|Pleasure Pier on the beach at Galveston|
Named after Bernardo de Gálvez y Madrid, Count of Gálvez, Galveston's first European settlements on the island were built around 1816 by French pirate Louis-Michel Aury to help the fledgling Republic of Mexico fight Spain. The Port of Galveston was established in 1825 by the Congress of Mexico following its independence from Spain. The city was the main port for the Texas Navy during the Texas Revolution, and later served as the capital of the Republic of Texas.
|Pelican Island once housed an immigration station|
|Pelicans in Galveston Harbor|
|Carnival Cruises set sail from Port of Galveston|
The tall ship Elissa is a three-masted barque. She is currently moored in Galveston, Texas, and is one of the oldest ships sailing today. When she's not sailing, Elissa is moored at the Texas Seaport Museum in Galveston. Public tours are available year-round-provided she is not out sailing. The ship is sailed and maintained by qualified volunteers from around the nation.
|The figurehead on the prow of the Elissa|
|We were promised dolphins!|
Several boating tours offer dolphin watching near Pier 21. Most boats offer a covered interior and are considered due to the type of motor on the boat. We used Baywatch Tours for our tour. They offer daily 45-minute tours that allows guests to view the dolphins in their natural habitat during an informational tour of the harbor.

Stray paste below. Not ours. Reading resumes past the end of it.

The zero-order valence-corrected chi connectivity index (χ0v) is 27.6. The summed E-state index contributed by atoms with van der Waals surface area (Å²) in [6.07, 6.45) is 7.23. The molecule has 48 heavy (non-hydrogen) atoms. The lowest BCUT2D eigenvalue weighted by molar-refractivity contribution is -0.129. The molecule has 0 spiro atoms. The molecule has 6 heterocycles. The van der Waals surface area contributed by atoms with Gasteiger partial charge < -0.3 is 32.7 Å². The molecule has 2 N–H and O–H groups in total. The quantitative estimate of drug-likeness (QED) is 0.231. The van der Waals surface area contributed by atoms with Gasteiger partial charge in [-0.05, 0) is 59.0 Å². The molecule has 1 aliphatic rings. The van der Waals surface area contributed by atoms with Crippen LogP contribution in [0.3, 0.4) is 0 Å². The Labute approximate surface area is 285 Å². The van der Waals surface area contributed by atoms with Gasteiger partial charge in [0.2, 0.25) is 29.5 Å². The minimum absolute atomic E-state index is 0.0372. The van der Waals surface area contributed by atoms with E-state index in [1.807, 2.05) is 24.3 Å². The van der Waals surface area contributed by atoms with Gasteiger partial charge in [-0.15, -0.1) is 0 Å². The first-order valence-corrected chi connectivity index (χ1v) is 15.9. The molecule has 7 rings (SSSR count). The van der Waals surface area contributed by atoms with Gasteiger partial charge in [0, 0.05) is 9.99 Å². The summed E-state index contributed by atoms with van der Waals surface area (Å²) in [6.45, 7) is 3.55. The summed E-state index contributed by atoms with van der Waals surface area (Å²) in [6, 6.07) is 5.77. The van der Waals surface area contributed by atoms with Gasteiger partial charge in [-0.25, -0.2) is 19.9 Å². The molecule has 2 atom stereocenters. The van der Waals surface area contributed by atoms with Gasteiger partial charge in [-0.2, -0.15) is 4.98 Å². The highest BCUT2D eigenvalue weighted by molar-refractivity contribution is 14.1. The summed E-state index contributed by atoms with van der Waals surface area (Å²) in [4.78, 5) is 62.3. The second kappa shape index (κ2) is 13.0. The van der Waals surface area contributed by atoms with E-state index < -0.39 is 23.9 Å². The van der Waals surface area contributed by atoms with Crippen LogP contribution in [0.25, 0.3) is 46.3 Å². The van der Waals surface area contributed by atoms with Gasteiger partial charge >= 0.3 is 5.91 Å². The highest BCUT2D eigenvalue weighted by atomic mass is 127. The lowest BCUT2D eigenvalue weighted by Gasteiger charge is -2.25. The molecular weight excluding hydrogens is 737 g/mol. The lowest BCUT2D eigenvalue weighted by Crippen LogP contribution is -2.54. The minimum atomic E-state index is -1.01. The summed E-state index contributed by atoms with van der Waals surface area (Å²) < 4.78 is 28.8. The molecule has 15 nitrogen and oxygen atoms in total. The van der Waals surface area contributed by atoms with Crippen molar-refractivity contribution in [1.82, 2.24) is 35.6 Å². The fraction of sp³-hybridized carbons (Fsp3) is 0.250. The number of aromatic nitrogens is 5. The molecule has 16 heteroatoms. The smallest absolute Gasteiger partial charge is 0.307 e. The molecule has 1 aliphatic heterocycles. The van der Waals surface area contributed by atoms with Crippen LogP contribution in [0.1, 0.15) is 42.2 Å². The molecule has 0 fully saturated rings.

During the 19th century, Galveston became a major U.S. commercial center and one of the largest ports in the United States. It was devastated by the 1900 Galveston Hurricane, whose effects included flooding and a storm surge. The natural disaster on the exposed barrier island is still ranked as the deadliest in United States history, with an estimated death toll of 6,000 to 12,000 people.
Seawolf Park is located on Galveston's Pelican Island on a former immigration station site. The park offers one of the island's most popular fishing piers, picnic sites and a playground. The park is also home to tourist attractions, including the WWII submarine the USS Cavalla and one of only three destroyer escorts in the world, the USS Stewart. The remains of the tanker S.S. Selma, the largest concrete ship constructed, can be seen northwest of the park's fishing pier.
|Historical marker for SS Selma|
|SS Selma as seen from Seawolf Park|
Galveston is home to six historic districts containing one of the largest and historically significant collections of 19th-century buildings in the United States, with over 60 structures listed in the National Register of Historic Places.
|Remains of Jean Lafitte's (the pirate) house in Galveston. The house was called Maison Rouge|